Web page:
Myanmar officials have rejected proposals to reform the 1982 Citizenship Act to include Rohingya muslims.
The stateless Rohingyas are being registered at the Bangladesh border as refugees without any clear indication of safe repatriation back to Rakhine state in Myanmar.
The western coastal Rakhine state of Myanmar has faced turmoil since the 1982 Citizenship Act left scores of Rohingya Muslims stateless in the predominantly Buddhist country. When Burma received independence it did not list the Rohingyas among the country’s 135 ethnic groups. Waves of refugees have been fleeing Myanmar for Bangladesh as the Burmese military instigated violence in 2012 and 2015, culminating in ethnic cleansing in August of 2017. Rohingya refugees reported killings, burnings, looting and rape, in response to militant attacks on security forces.
Houses and crops have been set on fire while the government remains tight-lipped on the situation. Restrictions on movement and access to healthcare have further added to their woes. Those who survive the arduous walk or ferry to the shores of Bangladesh are met with poor living conditions and an uncertainty about their future. Many South East Asian countries including Malaysia, Indonesia and Thailand are said to have denied asylum to stranded boats of refugees.
The international community has expressed its concern over the plight of the Rohingya Muslims and the escalating violence. International condemnation led to the first UN public meeting on the matter in eight years. UN Secretary-General Antonio Guterres said that the violence in the region has "spiraled into the world's fastest-developing refugee emergency, a humanitarian and human rights nightmare." He added, “We've received bone-chilling accounts from those who fled, mainly women, children and the elderly.”
Doctors without Borders have revealed that at least 9,000 Rohingya Muslims had been killed between August and September due to this violence.
Nearly 700,000 Rohingya refugees now residing in Bangladesh may be repatriated back into the Rakhine State as a Memorandum of Understanding (MoU) between Myanmar, UN High Commission for Refugees and UN Development Programme has been signed. The terms of the MoU allow for the UNHCR and UNDP to access Rakhine State with areas of refugee origin and possible return so as to carry out protective measures. Proof of identification, not equal to citizenship, will be provided which has not been met positively for Rohingya activists fighting for full citizenship.
Recently, European Union as well as Canada have in coordination announced sanctions against seven senior Myanmar officials over the Rohingya crisis.
Dozens of refugees queued up at a UNHCR office at the Nayapara camp, which overlooks the Myanmar border, providing fingerprints, iris scans and other information to officials. The white registration cards refugees are being given have the logo of both the UNHCR and the Bangladesh government, and state: "This person should be protected from forcible return to a country where he/she would face threats to his/her life or freedom.”
Buddhist-majority Myanmar refers to Rohingyas as “Bengalis”, a term they reject as it implies they are interlopers from Bangladesh, despite a long history in the country.
In 2016, the Advisory Commission on Rakhine State, an international advisory commission headed by former UN Secretary-General Kofi Annan, was created to overcome strife within the state. The final report addresses in depth a broad range of structural issues that are impediments to the peace and prosperity of Rakhine State. Several recommendations focus specifically on citizenship verification, rights and equality before the law, documentation, the situation of the internally displaced and freedom of movement, which affect the Muslim population disproportionally. However, the Myanmar government has remained adamant about altering the citizenship law.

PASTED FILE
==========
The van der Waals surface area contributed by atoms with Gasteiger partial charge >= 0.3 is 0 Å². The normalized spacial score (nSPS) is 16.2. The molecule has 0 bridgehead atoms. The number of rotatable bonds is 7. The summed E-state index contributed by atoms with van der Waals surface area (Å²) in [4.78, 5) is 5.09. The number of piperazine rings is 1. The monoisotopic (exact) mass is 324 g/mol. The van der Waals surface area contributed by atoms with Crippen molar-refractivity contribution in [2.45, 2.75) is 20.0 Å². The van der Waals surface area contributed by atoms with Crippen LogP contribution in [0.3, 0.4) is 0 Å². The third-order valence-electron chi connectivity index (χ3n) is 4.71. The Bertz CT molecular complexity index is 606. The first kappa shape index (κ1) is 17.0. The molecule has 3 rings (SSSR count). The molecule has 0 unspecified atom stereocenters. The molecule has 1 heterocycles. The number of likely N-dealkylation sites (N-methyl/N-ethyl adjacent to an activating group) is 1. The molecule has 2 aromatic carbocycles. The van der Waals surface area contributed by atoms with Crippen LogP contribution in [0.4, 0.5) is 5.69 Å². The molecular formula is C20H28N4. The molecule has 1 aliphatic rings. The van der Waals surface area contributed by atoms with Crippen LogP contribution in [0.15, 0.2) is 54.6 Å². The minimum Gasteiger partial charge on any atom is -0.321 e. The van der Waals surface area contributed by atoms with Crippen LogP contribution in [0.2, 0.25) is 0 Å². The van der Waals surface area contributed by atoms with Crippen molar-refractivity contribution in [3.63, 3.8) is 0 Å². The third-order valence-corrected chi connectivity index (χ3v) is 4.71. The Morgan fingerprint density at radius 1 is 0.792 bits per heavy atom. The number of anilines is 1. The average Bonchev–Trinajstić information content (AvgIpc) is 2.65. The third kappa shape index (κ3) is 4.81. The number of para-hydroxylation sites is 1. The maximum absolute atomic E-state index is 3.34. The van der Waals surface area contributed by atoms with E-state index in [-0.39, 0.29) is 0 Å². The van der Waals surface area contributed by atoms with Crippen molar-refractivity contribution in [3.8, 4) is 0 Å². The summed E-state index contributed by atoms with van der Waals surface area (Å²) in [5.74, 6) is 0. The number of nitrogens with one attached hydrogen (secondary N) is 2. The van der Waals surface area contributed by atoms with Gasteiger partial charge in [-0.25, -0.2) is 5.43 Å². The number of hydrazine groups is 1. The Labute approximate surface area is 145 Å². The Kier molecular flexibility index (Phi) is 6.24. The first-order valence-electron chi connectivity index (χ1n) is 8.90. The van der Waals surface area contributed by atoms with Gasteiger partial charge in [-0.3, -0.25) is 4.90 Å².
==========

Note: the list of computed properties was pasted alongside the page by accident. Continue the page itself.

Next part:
Myanmar’s National Security Adviser Thaung Tun, on the other hand, told Reuters authorities were implementing the Annan commission’s recommendations “to the fullest extent possible and as expeditiously as we can”.
In the wake of the crisis last year, militaries all over the world, including those of the European Union, Britain, the United States, France and Canada, cut ties with the Tatmadaw, Myanmar’s military, over its “disproportionate use of force” which “strongly indicates a deliberate action to expel a minority”. However, as Australia’s military remains in cooperation with Tatmadaw, Amnesty International has demanded they suspend assistance immediately. Amnesty has also called for accountability, including a UN Security Council referral to the ICC.
The Myanmar apartheid will worsen if serious measures are not undertaken to repatriate the Rohingyas. These measures must include citizenship so as to prevent future troubles regarding property and other assets. Moreover, from a humanitarian perspective, it is imperative that Rohingyas are not ostracised from a state with which they have historical ties.
A December 2016 report by the International Crisis Group said Arakan Rohingya Salvation Army (ASRA) is led by a "committee of Rohingya émigrés in Saudi Arabia and is commanded on the ground by Rohingya with international training and experience in modern guerrilla war tactics. Myanmar officials believe that ASRA is fringe group which is threatening the political fabric of the country.
Our assessment is that as stated previously most Rohingyas would go back only if they are given Myanmar citizenship, as well as the freedom of movement and religion. This is going to be the challenge as Myanmar’s government has not given any indication that they are willing to accept these demands. We feel that international pressure and action may accelerate negotiations in favour of the displaced Rohingyas, however, the nature and scale of such action should be considerate of both parties so as to not alienate either from comprehensive talks.